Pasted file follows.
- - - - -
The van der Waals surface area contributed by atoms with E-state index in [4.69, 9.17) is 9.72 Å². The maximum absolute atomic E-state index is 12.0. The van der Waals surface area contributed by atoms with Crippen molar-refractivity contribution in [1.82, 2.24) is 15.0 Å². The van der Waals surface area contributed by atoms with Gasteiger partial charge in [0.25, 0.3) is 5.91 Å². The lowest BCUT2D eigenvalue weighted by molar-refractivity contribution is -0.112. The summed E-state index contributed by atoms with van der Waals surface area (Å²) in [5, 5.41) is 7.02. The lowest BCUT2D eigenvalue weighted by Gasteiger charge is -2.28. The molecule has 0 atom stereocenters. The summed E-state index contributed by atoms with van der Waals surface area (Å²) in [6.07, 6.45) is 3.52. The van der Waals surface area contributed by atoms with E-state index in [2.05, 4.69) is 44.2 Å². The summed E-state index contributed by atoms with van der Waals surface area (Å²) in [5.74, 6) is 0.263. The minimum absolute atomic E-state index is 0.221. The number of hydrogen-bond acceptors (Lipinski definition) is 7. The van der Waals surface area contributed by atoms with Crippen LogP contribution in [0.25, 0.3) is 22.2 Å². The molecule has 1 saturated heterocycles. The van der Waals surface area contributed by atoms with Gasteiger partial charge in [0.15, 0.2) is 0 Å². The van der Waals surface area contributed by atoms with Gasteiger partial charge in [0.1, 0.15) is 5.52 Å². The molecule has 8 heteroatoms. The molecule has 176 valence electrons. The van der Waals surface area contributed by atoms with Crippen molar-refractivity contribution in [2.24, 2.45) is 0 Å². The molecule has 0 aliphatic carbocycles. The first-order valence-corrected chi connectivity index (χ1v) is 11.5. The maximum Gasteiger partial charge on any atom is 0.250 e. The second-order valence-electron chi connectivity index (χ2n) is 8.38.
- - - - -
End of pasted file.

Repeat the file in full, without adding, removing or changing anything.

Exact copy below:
The van der Waals surface area contributed by atoms with E-state index in [4.69, 9.17) is 9.72 Å². The maximum absolute atomic E-state index is 12.0. The van der Waals surface area contributed by atoms with Crippen molar-refractivity contribution in [1.82, 2.24) is 15.0 Å². The van der Waals surface area contributed by atoms with Gasteiger partial charge in [0.25, 0.3) is 5.91 Å². The lowest BCUT2D eigenvalue weighted by molar-refractivity contribution is -0.112. The summed E-state index contributed by atoms with van der Waals surface area (Å²) in [5, 5.41) is 7.02. The lowest BCUT2D eigenvalue weighted by Gasteiger charge is -2.28. The molecule has 0 atom stereocenters. The summed E-state index contributed by atoms with van der Waals surface area (Å²) in [6.07, 6.45) is 3.52. The van der Waals surface area contributed by atoms with E-state index in [2.05, 4.69) is 44.2 Å². The summed E-state index contributed by atoms with van der Waals surface area (Å²) in [5.74, 6) is 0.263. The minimum absolute atomic E-state index is 0.221. The number of hydrogen-bond acceptors (Lipinski definition) is 7. The van der Waals surface area contributed by atoms with Crippen LogP contribution in [0.25, 0.3) is 22.2 Å². The molecule has 1 saturated heterocycles. The van der Waals surface area contributed by atoms with Gasteiger partial charge in [0.15, 0.2) is 0 Å². The van der Waals surface area contributed by atoms with Gasteiger partial charge in [0.1, 0.15) is 5.52 Å². The molecule has 8 heteroatoms. The molecule has 176 valence electrons. The van der Waals surface area contributed by atoms with Crippen molar-refractivity contribution in [2.24, 2.45) is 0 Å². The molecule has 0 aliphatic carbocycles. The first-order valence-corrected chi connectivity index (χ1v) is 11.5. The maximum Gasteiger partial charge on any atom is 0.250 e. The second-order valence-electron chi connectivity index (χ2n) is 8.38.